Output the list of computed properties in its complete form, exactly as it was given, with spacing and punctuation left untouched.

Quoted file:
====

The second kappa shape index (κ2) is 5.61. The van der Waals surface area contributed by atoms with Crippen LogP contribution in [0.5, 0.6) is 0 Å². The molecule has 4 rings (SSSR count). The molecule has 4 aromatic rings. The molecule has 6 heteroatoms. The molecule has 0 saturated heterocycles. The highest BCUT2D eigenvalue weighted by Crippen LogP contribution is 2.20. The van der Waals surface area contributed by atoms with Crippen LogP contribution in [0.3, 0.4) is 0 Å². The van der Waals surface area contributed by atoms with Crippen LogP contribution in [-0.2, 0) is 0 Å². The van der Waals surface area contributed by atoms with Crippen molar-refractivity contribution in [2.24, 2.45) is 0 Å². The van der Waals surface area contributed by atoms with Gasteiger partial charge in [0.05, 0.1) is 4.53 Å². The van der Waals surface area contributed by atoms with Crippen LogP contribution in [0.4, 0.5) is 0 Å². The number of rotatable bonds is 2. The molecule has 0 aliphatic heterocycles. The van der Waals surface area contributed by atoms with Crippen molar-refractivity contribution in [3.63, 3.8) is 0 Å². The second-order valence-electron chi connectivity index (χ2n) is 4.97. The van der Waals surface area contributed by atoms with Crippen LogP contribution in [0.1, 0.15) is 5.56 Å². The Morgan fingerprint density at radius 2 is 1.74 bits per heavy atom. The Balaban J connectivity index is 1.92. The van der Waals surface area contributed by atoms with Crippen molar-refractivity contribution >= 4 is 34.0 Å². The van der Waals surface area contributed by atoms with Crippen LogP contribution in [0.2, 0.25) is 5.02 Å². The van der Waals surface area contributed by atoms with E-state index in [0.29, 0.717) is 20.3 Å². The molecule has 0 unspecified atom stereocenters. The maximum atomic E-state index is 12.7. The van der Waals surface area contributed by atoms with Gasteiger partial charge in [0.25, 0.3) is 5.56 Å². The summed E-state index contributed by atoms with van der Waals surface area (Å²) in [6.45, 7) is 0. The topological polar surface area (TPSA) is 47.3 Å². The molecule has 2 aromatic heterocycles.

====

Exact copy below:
The second kappa shape index (κ2) is 5.61. The van der Waals surface area contributed by atoms with Crippen LogP contribution in [0.5, 0.6) is 0 Å². The molecule has 4 rings (SSSR count). The molecule has 4 aromatic rings. The molecule has 6 heteroatoms. The molecule has 0 saturated heterocycles. The highest BCUT2D eigenvalue weighted by Crippen LogP contribution is 2.20. The van der Waals surface area contributed by atoms with Crippen LogP contribution in [0.3, 0.4) is 0 Å². The van der Waals surface area contributed by atoms with Crippen LogP contribution in [-0.2, 0) is 0 Å². The van der Waals surface area contributed by atoms with Crippen molar-refractivity contribution in [2.24, 2.45) is 0 Å². The van der Waals surface area contributed by atoms with Gasteiger partial charge in [0.05, 0.1) is 4.53 Å². The van der Waals surface area contributed by atoms with Crippen LogP contribution in [0.4, 0.5) is 0 Å². The number of rotatable bonds is 2. The molecule has 0 aliphatic heterocycles. The van der Waals surface area contributed by atoms with Crippen molar-refractivity contribution in [3.63, 3.8) is 0 Å². The second-order valence-electron chi connectivity index (χ2n) is 4.97. The van der Waals surface area contributed by atoms with Crippen LogP contribution in [0.1, 0.15) is 5.56 Å². The Morgan fingerprint density at radius 2 is 1.74 bits per heavy atom. The Balaban J connectivity index is 1.92. The van der Waals surface area contributed by atoms with Crippen molar-refractivity contribution >= 4 is 34.0 Å². The van der Waals surface area contributed by atoms with Crippen LogP contribution in [0.2, 0.25) is 5.02 Å². The van der Waals surface area contributed by atoms with E-state index in [0.29, 0.717) is 20.3 Å². The molecule has 0 unspecified atom stereocenters. The maximum atomic E-state index is 12.7. The van der Waals surface area contributed by atoms with Gasteiger partial charge in [0.25, 0.3) is 5.56 Å². The summed E-state index contributed by atoms with van der Waals surface area (Å²) in [6.45, 7) is 0. The topological polar surface area (TPSA) is 47.3 Å². The molecule has 2 aromatic heterocycles.